3 February 1995. IBM and HP had first defined the Optical Link Card, a 10-bit interface standard for a de-facto standard for Fibre Channel optical modules running at 266 Mbps. After that, the Fibre Channel Systems Initiative had made the Gigabaud Link Module specification. The GLM allowed for optical cards that run at all standard Fibre Channel speeds from 266 to 1062 Gbps, using a 20- bit interface. Both OLC and GLM are focussed on the optical variant of Fibre Channel.

Now another effort is underway to specify a new interface standard. This one is called 10-Bit Interface Specification. The fundamental goal of this new specification is to define a common, standard signaling interface between FC Physical and Protocol layers for 1062.5 Mbaud target applications. The specification is primarily developed for electrical (not optical) connections in FC-AL (Fibre Channel Arbitrated Loop) applications, but not restricted only to FC-AL applications. A second goal in defining a minimum conforming set of features is to minimize the complexity of the physical layer function thus reducing cost and power in these devices.

This 10-bit interface specification is generated by an Ad Hoc group of interested companies committed to providing a standard low cost interface for FC-AL applications. This Ad Hoc group is sanctioned by and operates under the jursidiction of X3T11 Fibre Channel committee. Currently the specification is only at the draft level, version 0.30. The postscript and framemaker versions of the document can be found at the server of Western Digital.

CERN is worried about lightweight protocols

3 February 1995. For standard applications, ANSI and FCSI have defined the IP and SCSI protocols on Fibre Channel. However, for lightweight protocols, no standard is defined. First Ancor came with Direct Channel, a protocol that worked fine and gave a throughput increase of almost 40% compared to TCP/IP on IBM workstations as was measured at CERN. This shows that lightweight protocols are useful.

Now it seems that IBM and HP come with their own lightweight transmission protocols which are incompatible both on the fibre side and on the software side. Currently Hewlett Packard has DLPI; IBM has Raw Sockets and the Ancor cards for IBM workstations have Direct Channel. Ancor says that on some other platform they also will support Direct Channel.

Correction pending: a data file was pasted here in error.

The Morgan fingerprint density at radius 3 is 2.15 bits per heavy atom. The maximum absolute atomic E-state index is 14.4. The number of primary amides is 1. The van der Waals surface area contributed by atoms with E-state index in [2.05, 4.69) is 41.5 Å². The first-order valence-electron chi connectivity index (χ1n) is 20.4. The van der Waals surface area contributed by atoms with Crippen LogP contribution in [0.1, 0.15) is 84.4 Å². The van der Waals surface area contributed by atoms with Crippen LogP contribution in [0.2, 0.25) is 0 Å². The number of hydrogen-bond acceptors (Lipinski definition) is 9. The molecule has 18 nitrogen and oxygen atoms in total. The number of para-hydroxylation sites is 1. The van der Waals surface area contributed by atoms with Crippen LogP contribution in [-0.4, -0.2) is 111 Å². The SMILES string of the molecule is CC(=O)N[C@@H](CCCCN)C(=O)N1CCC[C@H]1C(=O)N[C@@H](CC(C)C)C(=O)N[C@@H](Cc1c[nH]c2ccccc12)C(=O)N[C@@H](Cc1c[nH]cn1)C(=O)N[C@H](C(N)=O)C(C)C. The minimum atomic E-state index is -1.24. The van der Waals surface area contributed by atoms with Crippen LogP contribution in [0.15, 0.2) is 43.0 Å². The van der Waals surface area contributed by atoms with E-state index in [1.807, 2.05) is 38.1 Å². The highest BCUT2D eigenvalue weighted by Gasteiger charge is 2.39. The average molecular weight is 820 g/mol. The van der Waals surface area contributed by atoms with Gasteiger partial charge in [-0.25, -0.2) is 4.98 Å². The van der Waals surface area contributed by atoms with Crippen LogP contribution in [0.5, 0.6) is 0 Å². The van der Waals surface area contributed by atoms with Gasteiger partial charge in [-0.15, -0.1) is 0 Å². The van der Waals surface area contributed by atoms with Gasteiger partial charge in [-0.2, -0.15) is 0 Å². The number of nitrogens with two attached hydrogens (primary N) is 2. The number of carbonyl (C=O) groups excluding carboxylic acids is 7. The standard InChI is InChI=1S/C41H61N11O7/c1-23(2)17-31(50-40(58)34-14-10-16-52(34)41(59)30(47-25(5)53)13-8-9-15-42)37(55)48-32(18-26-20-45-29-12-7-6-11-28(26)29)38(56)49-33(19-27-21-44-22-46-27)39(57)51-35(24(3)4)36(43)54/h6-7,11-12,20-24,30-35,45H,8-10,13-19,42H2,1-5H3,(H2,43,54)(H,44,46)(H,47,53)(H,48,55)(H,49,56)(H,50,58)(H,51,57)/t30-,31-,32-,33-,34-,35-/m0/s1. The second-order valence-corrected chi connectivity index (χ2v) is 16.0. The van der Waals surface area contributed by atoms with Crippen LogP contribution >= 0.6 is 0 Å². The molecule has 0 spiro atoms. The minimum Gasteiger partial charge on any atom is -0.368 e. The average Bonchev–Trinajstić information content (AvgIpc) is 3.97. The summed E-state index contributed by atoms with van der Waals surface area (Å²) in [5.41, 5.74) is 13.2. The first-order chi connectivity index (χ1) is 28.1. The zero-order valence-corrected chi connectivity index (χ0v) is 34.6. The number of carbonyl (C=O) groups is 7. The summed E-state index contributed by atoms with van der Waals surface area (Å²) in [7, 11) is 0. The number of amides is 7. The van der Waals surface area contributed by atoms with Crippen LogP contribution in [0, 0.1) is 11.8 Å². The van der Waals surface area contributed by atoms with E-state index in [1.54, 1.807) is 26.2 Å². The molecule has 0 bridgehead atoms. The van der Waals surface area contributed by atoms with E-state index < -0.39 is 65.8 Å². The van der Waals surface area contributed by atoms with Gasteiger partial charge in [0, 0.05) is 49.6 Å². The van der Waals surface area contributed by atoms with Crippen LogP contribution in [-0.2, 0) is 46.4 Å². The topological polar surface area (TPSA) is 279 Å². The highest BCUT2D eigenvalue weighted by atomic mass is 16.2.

Having different lightweight protocols is a serious problem for multi-vendor environments such as can be found at CERN because programs are not portable anymore and FC devices will become incompatible. CERN is therefore worried that when all companies are delivering their cards with their own lightweight protocols it will have an impact on the usability of Fibre Channel in their applications.

CERN does not say that the standard lightweight protocol should be Direct Channel, we only need only one standard lightweight protocol. As far as we know there is no effort undertaken in the ANSI committee, nor in the FCSI or FCA for standardization of lightweight protocols. CERN hopes that such a standardization effort will be undertaken soon.

Overview of FCS equipment under test

24 January 1995. Fabrice Chantemargue from the RD11 project at CERN has made many measurements on Fibre Channel equipment from Ancor, HP and IBM. In the document "Fibre Channel Equipment under Test" written by Fabrice, the latest configuration of CERN's FCS equipment and a summary of the latency and throughput measurements of the different workstations can be found. The document is available in HTML and in Postscript.

CERN's activity as FCA member

20 January 1995. CERN, the European Organisation for Particle Physics, is since 1993 a member of the Fibre Channel Association. To make Fibre Channel the Connection to the Future, CERN carries out several activities.

FCS at HPCN Europe

20 January 1995. CERN is organising a Fibre Channel network at the International Conference and Exhibition on High Performance Computing and Networking (HPCN) to be held in Milan, Italy in May 1995. Companies who are interested in selling their Fibre Channel equipment in Europe, should seriously consider presenting their products at HPCN. Companies like IBM and HP have already announced to connect to this network. For more information on the FCS network at HPCN, contact Erik van der Bij at CERN.

University of Hew Hampshire as Test Site

12 January 1995. There will be a charter meeting to explore the possibility and interest in setting up a Fibre Channel test site at the University of Hew Hampshire. The meeting will be held at the end of the X3T11 Plenary week in February (see attached information) and is open to the public. If you are interested in testing your products for interoperability in the 1995/96 time frame, you should seriously consider attending this meeting.

The main goal of testing is to assure interoperability. Interoperability is enabled by the standards and enhanced by the creation of profiles, but assurance can only be achieved by testing.

Fibre Channel ATM conversion

10 January 1995. ERICSSON Telecomunicazoni R& D Division in Rome and the University of Rome "La Sapienza" have made a design and performance study for a Fibre Channel to ATM converter. They have simulated, designed and built a device that can transfer Fibre Channel data in Class 1 and Class 2 over a 155 Mbps ATM interface. Mr. Anzaloni is planning to show the device, that is still in a research phase, at the High Performance Computing and Networking show HPCN'95 to be held in May in Milan, Italy.

Other FCS news server

Old News

This is one of the CERN High Speed Interconnect pages - 25 April 1995 - Erik van der Bij